Webb Telescope Captures Striking ‘Cartwheel’ Galaxy

New images give scientists more information about the galaxy’s changes over the course of billions of years.

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Like the universe itself, NASA keeps expanding its knowledge of outer space.

In the latest James Webb Space Telescope discovery, astronomers acquired new glimpses of the so-called “Cartwheel Galaxy.” The images give scientists more information about the galaxy’s changes over the course of billions of years.

NASA announced Tuesday that the new images offer more visual evidence of the “chaotic” Cartwheel Galaxy. That includes insights about star formation and black hole that is at the center of the galaxy.

What Is The Cartwheel Galaxy?

The Cartwheel Galaxy is not a new discovery. In fact, the Hubble Space Telescope previously caught glimpses of it, NASA said.

But thanks to the Webb Telescope, which can detect infrared light, astronomers now possess much more knowledge into the nature of the galaxy.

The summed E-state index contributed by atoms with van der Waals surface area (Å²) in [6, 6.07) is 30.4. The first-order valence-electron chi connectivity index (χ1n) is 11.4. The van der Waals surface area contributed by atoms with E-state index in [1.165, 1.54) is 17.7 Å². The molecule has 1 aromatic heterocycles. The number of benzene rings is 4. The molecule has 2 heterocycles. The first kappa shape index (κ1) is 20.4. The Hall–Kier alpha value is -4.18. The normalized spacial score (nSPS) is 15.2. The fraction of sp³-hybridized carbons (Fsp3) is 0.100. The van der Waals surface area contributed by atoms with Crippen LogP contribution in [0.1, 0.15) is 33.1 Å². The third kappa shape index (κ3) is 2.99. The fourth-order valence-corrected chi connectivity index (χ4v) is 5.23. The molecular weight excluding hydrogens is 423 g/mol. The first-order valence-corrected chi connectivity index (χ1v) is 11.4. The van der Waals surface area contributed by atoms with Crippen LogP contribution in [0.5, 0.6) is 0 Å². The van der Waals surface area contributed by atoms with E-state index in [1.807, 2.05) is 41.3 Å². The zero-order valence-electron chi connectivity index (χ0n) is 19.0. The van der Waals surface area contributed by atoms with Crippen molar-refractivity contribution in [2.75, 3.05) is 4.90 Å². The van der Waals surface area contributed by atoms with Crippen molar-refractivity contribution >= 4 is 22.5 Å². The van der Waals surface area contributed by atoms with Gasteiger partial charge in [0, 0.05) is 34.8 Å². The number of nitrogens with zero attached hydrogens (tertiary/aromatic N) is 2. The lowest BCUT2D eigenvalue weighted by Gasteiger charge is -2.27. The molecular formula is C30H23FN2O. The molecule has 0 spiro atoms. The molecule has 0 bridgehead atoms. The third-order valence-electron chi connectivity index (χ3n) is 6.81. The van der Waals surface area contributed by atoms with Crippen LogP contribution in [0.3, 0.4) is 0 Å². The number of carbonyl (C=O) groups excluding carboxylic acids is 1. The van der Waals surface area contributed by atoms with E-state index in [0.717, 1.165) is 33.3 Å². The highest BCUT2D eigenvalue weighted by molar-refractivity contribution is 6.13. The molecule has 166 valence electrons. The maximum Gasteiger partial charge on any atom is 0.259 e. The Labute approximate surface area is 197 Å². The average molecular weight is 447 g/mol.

“The Cartwheel Galaxy, [which is] located about 500 million light-years away in the Sculptor constellation, is a rare sight,” NASA said in a statement. “Its appearance, much like that of the wheel of a wagon, is the result of an intense event – a high-speed collision between a large spiral galaxy and a smaller galaxy not visible in this image.”

NASA added: “Collisions of galactic proportions cause a cascade of different, smaller events between the galaxies involved; the Cartwheel is no exception.”

The collisions affected the shape and structure of the Cartwheel Galaxy, NASA added.

The statement further noted that the Cartwheel Galaxy has a bright inner ring and a colorful one that surrounds the galaxy. The outer ring started expanding roughly 440 million years ago. As it continues to do so, leads to the formation of stars, according to NASA.

“These two rings expand outwards from the center of the collision,” the statement said. “Because of these distinctive features, astronomers call this a ‘ring galaxy,’ a structure less common than spiral galaxies like our Milky Way.”

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